Linn County Access Center opens sobering up unit, now supports law enforcement referrals

The Linn County Mental Health Access Center is seen in Cedar Rapids on February 24. The center now offers a 24-hour sobering-up unit and has started accepting referrals from law enforcement. It is one of 10 regions now open in Iowa that are designated by the 14 Mental Health and Disability Regions to provide a place for people in crisis. (The Gazette)

CEDAR RAPIDS – Linn County Mental Health Access Center now offers a 24-hour sobering-up unit and has started accepting referrals from law enforcement, further reducing emergency room visits and prisons overcrowded for those who are intoxicated or in need of mental health care and are not not to be charged with a crime.

The Access Center is one of 10 Access Centers currently open in Iowa and designated by the 14 Mental Health and Disability Regions to provide a place for people in crisis where they can be assessed, treated and directed towards additional services, if necessary.

The sobering up unit offers drunk people a safe place to stay, as a drunk person who has not committed a crime has no place in jail but may be in crisis or have substance abuse problem and may also undergo an assessment before leaving the center.

Erin Foster, director of the center, said the center helps people get what they need in one place.

“Every day is something different – a new problem that we hadn’t thought of and worked on together – outside of the box to figure it out,” Foster said.

The sobering-up unit, which opened in September, got off to a slow start. He had 16 patients in October and around nine so far this month. She expects those numbers to increase as more people learn about the service.

Linn County Mental Health Access Center Director Erin Foster poses for a photo in her office on June 16. (The Gazette)

“Usually the day before Thanksgiving is a big night of drinking and we’ll likely see a raise during the holidays and also referrals from law enforcement,” Foster said.

Direct law enforcement referrals – meaning an officer or deputy brings someone in crisis or intoxicated instead of taking them to jail or hospital – have resulted in more than 45 patients to date. The majority were referred by Cedar Rapids Police and there were about “a handful” from the Linn County Sheriff’s Office and Marion Police. Foster expects this to increase as departments learn more about the centre’s services.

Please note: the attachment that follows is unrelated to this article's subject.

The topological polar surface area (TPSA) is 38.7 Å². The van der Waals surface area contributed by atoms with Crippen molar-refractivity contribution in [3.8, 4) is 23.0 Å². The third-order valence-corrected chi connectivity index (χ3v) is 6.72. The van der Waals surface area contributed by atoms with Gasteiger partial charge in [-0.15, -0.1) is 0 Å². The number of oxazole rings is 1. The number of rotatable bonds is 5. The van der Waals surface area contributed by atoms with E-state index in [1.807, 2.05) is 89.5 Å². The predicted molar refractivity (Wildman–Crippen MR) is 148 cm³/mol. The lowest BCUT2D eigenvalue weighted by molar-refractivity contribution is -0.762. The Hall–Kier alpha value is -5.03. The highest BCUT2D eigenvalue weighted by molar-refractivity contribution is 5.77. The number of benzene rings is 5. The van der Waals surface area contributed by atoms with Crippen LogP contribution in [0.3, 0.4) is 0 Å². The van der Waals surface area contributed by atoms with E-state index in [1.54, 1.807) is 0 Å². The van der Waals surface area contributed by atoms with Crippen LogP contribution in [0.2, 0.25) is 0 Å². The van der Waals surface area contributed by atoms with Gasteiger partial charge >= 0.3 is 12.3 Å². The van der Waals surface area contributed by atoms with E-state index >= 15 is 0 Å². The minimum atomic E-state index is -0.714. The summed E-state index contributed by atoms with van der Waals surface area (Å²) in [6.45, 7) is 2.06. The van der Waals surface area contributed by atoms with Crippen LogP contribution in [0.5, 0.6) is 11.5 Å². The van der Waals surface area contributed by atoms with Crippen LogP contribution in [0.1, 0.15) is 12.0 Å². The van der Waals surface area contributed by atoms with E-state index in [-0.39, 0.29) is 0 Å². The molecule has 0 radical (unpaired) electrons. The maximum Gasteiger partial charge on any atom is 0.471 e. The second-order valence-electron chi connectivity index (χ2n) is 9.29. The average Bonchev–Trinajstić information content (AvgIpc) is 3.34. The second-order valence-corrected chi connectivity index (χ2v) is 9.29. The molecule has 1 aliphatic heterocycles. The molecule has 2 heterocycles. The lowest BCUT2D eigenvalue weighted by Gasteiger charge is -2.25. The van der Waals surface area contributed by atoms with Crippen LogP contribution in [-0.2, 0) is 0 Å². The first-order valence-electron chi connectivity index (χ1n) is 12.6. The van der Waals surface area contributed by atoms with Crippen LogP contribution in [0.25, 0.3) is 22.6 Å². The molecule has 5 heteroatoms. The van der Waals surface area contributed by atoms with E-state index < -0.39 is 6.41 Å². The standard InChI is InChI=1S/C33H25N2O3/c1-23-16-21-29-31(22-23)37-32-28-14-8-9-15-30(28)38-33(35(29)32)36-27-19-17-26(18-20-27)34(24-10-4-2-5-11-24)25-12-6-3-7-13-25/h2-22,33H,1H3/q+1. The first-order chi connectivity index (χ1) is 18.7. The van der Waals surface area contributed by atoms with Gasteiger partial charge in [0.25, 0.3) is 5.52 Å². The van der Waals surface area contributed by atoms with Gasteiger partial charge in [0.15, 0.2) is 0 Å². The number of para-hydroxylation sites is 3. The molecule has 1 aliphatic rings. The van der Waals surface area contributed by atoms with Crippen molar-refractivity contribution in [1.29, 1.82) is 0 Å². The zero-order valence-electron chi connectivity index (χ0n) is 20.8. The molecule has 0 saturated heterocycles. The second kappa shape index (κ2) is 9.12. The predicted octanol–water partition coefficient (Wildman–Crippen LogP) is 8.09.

Foster continues to work on outreach across the county and wants to educate rural communities about what the center can offer. Most law enforcement officials are familiar with the center, but are probably wondering if it is worth it if they are several miles away.

Foster points out that emergency room wait times for law enforcement officials may be hours they have to spend off duty while waiting to “transfer” the individual. At the access center, however, this waiting time is reduced. Foster said officers who bring a patient to the center only spend about seven to ten minutes there. Even if an agent arrives by car from a rural area, it will still reduce their waiting time.

Linn County Mental Health Access Center Director Erin Foster poses for a photo in the centre’s lobby on June 16. (The Gazette)

The access center, which opened in March, has seen more than 300 walk-in people since May, Foster said, which does not include the response from the mobile crisis unit. October was an “extremely” high month for walk-in visits with 82 people. It’s usually around 45 to 50 per month.

“GuideLink (Center in Iowa City, also referred to as Access) had the same thing in October, ”Foster said. “We generally reflect ourselves. We have had quiet days this month which is typical before a vacation. Next week the numbers are expected to increase.

Foster said that she and Abbey Ferenzi, Executive Director of GuideLink, are collaborating all the time on the centers and how to improve services. They also share ideas on how to better help patients.

The demographics of central Linn, so far, have been around 60% male and 40% female, and around 60% of those between 25 and 44 years old.

Service providers work with the access center to provide help with mental health crisis, substance abuse, crisis stabilization, counseling and peer support. The Linn center will also soon be offering a three to five day drug rehab program.

The center has walk-in hours from 8 a.m. to 10 p.m.. After hours, law enforcement can contact Area Ambulance, which is the center’s service provider for the sobering-up unit, to admit that unit.

Foundation 2 Crisis Services, another service provider, is working to increase its staff, so the center can offer weekend hours, Foster said.

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